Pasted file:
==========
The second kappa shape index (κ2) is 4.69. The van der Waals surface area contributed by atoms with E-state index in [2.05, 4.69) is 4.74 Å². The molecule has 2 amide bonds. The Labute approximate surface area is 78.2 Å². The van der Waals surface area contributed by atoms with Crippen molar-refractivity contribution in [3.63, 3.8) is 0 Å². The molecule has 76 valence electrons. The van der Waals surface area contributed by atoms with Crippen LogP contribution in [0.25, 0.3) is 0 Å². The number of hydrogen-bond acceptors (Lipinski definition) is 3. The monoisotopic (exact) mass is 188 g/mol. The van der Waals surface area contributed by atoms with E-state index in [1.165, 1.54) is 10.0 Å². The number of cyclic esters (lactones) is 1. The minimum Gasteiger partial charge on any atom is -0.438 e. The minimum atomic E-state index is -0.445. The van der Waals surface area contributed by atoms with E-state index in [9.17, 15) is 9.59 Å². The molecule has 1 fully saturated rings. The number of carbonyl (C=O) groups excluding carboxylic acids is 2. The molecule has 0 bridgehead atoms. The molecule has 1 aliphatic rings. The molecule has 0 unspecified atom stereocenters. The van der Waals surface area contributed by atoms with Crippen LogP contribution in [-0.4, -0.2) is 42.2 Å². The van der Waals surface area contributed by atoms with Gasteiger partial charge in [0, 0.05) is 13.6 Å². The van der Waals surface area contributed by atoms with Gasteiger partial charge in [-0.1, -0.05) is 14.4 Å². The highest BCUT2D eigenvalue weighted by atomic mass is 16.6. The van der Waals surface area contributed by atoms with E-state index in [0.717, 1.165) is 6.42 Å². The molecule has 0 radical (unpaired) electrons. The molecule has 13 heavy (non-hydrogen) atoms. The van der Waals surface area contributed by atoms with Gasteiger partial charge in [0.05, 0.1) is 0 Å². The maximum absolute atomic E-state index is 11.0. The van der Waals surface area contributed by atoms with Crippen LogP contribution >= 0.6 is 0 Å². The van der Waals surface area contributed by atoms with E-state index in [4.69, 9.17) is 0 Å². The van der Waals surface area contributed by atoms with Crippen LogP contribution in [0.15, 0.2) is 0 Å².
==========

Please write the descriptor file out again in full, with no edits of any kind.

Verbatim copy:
The second kappa shape index (κ2) is 4.69. The van der Waals surface area contributed by atoms with E-state index in [2.05, 4.69) is 4.74 Å². The molecule has 2 amide bonds. The Labute approximate surface area is 78.2 Å². The van der Waals surface area contributed by atoms with Crippen molar-refractivity contribution in [3.63, 3.8) is 0 Å². The molecule has 76 valence electrons. The van der Waals surface area contributed by atoms with Crippen LogP contribution in [0.25, 0.3) is 0 Å². The number of hydrogen-bond acceptors (Lipinski definition) is 3. The monoisotopic (exact) mass is 188 g/mol. The van der Waals surface area contributed by atoms with E-state index in [1.165, 1.54) is 10.0 Å². The number of cyclic esters (lactones) is 1. The minimum Gasteiger partial charge on any atom is -0.438 e. The minimum atomic E-state index is -0.445. The van der Waals surface area contributed by atoms with E-state index in [9.17, 15) is 9.59 Å². The molecule has 1 fully saturated rings. The number of carbonyl (C=O) groups excluding carboxylic acids is 2. The molecule has 0 bridgehead atoms. The molecule has 1 aliphatic rings. The molecule has 0 unspecified atom stereocenters. The van der Waals surface area contributed by atoms with Crippen LogP contribution in [-0.4, -0.2) is 42.2 Å². The van der Waals surface area contributed by atoms with Gasteiger partial charge in [0, 0.05) is 13.6 Å². The van der Waals surface area contributed by atoms with Gasteiger partial charge in [-0.1, -0.05) is 14.4 Å². The highest BCUT2D eigenvalue weighted by atomic mass is 16.6. The van der Waals surface area contributed by atoms with E-state index in [0.717, 1.165) is 6.42 Å². The molecule has 0 radical (unpaired) electrons. The molecule has 13 heavy (non-hydrogen) atoms. The van der Waals surface area contributed by atoms with Gasteiger partial charge in [0.05, 0.1) is 0 Å². The maximum absolute atomic E-state index is 11.0. The van der Waals surface area contributed by atoms with Crippen LogP contribution >= 0.6 is 0 Å². The van der Waals surface area contributed by atoms with E-state index in [4.69, 9.17) is 0 Å². The van der Waals surface area contributed by atoms with Crippen LogP contribution in [0.15, 0.2) is 0 Å².